BCRI (Business Continuity and Resiliency Implementation) Standard:
A framework developed by BRCCI that offers a practical approach for organizations to strengthen their business continuity and resilience strategies, emphasizing continuous resiliency.

Business Continuity (BC):
A traditional framework focusing on maintaining operational continuity during disaster situations.

Business Impact Analysis (BIA):
A process that identifies critical and non-critical business functions, assesses potential impacts of disruptions, and identifies recovery requirements for critical functions during a disruption.

Business Continuity and Resiliency Implementation (BCRI) Framework:
Structured around three key components: Program Definition, Program Architecture, and Business-Technology Interface. It advocates for functional separation between program management and planning processes.

Business-Technology Interface:
The nexus between business and technology resilience in BCRI, encompassing stages such as “Constraints and Dependencies,” “Skills-Strategy Gap Assessment,” and “Monitoring and Testing.”

Continuous Resiliency:
The principle prioritizing operational stability at all times, including both normal conditions and disaster situations, as introduced by BCRI.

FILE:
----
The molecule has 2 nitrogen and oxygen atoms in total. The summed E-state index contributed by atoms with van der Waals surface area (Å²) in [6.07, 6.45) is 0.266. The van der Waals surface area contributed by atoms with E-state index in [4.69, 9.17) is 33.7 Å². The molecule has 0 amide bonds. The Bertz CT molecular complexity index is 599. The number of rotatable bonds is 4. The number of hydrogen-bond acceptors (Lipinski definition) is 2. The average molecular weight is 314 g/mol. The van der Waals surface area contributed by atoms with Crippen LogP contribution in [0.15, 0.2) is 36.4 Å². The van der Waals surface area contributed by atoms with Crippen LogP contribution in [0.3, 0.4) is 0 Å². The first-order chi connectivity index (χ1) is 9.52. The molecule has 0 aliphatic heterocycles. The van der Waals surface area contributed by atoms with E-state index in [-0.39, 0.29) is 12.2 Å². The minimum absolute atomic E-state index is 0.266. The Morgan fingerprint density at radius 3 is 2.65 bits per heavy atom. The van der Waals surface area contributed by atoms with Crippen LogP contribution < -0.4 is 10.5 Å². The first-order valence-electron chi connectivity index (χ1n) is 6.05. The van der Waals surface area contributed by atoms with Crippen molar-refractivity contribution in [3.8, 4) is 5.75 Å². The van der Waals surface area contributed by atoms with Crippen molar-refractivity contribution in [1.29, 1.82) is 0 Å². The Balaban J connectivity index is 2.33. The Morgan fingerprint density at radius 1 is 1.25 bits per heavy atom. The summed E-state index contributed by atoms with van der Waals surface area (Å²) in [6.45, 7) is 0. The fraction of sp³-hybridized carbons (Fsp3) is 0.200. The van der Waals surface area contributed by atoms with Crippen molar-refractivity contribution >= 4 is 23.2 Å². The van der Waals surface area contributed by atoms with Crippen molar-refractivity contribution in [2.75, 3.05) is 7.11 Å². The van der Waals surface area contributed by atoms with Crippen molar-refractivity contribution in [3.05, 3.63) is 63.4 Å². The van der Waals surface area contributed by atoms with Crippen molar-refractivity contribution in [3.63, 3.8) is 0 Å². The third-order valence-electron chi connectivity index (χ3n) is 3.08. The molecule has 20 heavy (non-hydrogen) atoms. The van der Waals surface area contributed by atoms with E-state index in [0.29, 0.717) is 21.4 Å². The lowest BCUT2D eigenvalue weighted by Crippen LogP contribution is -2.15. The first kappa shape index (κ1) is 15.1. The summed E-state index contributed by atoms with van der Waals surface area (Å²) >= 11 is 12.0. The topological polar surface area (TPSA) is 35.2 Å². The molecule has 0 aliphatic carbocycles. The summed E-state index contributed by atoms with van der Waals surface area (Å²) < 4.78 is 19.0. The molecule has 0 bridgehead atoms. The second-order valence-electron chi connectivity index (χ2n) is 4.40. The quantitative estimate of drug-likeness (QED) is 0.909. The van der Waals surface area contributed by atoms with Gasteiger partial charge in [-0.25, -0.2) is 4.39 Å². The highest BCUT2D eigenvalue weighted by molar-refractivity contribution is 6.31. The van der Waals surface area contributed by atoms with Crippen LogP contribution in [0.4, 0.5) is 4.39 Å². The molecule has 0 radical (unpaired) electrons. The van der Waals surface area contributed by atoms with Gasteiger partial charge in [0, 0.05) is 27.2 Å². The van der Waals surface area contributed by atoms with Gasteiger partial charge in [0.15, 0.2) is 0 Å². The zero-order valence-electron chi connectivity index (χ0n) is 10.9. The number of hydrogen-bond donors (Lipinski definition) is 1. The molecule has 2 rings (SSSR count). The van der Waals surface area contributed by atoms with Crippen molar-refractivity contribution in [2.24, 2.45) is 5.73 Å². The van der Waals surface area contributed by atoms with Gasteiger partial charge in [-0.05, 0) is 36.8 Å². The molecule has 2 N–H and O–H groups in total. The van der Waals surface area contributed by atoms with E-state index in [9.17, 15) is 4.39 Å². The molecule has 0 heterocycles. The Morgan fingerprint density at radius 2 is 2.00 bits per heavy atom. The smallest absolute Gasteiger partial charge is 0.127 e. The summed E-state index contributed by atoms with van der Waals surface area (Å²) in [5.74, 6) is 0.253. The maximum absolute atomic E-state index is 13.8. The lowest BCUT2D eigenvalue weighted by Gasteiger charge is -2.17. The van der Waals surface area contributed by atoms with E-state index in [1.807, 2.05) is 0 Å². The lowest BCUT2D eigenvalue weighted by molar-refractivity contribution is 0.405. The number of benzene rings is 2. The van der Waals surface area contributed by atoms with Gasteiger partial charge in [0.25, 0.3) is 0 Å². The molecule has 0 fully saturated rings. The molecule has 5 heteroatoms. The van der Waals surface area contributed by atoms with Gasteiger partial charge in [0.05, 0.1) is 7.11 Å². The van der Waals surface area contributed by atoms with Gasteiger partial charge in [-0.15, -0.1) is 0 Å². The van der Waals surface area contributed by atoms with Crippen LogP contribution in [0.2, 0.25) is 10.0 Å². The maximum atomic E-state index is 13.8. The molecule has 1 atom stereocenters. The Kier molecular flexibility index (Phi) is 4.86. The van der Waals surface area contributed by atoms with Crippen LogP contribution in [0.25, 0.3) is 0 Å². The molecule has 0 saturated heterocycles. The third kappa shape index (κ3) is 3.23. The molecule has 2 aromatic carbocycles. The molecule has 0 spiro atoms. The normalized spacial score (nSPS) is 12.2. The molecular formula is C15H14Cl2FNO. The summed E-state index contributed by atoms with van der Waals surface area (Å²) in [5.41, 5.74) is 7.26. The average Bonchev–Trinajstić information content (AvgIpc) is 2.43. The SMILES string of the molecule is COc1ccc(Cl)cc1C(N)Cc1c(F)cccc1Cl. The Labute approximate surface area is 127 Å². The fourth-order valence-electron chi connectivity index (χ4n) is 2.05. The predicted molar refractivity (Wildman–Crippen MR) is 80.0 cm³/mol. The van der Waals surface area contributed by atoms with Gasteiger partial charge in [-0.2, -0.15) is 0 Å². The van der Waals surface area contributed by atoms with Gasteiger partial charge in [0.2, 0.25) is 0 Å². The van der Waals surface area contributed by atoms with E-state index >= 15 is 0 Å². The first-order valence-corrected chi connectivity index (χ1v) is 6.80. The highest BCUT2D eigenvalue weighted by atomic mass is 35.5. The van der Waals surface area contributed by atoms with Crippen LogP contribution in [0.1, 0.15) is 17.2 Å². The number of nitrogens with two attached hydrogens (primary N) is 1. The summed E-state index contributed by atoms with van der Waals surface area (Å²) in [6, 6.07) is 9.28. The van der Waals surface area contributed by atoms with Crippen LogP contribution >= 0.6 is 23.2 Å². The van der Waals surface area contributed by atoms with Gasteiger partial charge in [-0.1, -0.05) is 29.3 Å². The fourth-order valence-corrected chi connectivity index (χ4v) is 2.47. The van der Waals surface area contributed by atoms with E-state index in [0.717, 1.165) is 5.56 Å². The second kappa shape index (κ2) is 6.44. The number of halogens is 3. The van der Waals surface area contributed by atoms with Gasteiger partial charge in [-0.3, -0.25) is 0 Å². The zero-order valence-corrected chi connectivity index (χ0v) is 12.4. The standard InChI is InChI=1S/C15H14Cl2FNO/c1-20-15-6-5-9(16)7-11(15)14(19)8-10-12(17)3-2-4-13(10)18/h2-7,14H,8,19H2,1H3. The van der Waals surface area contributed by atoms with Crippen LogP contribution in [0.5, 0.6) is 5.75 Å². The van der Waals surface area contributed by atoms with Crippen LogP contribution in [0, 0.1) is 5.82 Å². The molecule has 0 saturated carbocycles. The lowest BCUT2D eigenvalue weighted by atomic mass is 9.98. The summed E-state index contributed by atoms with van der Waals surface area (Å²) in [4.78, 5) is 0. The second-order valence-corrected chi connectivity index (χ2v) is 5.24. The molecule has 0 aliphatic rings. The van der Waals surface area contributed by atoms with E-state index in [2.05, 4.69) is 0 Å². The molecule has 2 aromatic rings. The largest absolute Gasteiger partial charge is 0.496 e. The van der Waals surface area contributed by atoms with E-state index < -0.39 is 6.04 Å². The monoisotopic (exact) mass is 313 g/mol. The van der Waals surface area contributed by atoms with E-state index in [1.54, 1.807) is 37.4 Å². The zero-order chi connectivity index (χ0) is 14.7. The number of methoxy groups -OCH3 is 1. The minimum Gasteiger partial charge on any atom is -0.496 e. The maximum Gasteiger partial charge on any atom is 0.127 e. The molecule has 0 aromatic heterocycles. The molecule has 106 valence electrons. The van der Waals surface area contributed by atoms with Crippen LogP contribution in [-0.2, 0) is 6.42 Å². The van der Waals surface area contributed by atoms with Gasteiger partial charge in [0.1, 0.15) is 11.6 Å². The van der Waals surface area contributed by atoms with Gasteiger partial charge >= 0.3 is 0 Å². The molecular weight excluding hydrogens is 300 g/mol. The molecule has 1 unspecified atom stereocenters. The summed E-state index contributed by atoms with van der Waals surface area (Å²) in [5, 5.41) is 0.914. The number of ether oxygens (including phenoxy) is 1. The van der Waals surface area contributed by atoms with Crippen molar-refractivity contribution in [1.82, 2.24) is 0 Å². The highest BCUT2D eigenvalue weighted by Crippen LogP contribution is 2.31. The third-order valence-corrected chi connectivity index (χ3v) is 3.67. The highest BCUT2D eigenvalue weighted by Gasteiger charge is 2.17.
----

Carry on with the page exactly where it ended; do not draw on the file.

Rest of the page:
Constraints and Dependencies:
Factors that may limit or impact the resiliency of an organization’s operations, including supply chain dependencies and resource limitations.

Core Component:
The central part of the BCRI architecture made up of 11 elements focusing on resiliency program management.

Continuous Resiliency:
A principle prioritizing operational stability at all times, including both normal conditions and disaster situations, as introduced by BCRI.

Mean Time Between Failure (MTBF):
A metric focusing on the average time between failures or disruptions in a system or process.

Mean Time to Recovery (MTTR):
A metric indicating the average time taken to restore a system or process after a failure or disruption.

Mean Time to Detection (MTTD):
A metric indicating the average time taken to detect a failure or disruption in a system or process.

Maximum Tolerable Downtimes (MTDs):
The maximum acceptable duration of time that a system or process can be down or unavailable without causing significant harm to an organization.

Program Architecture: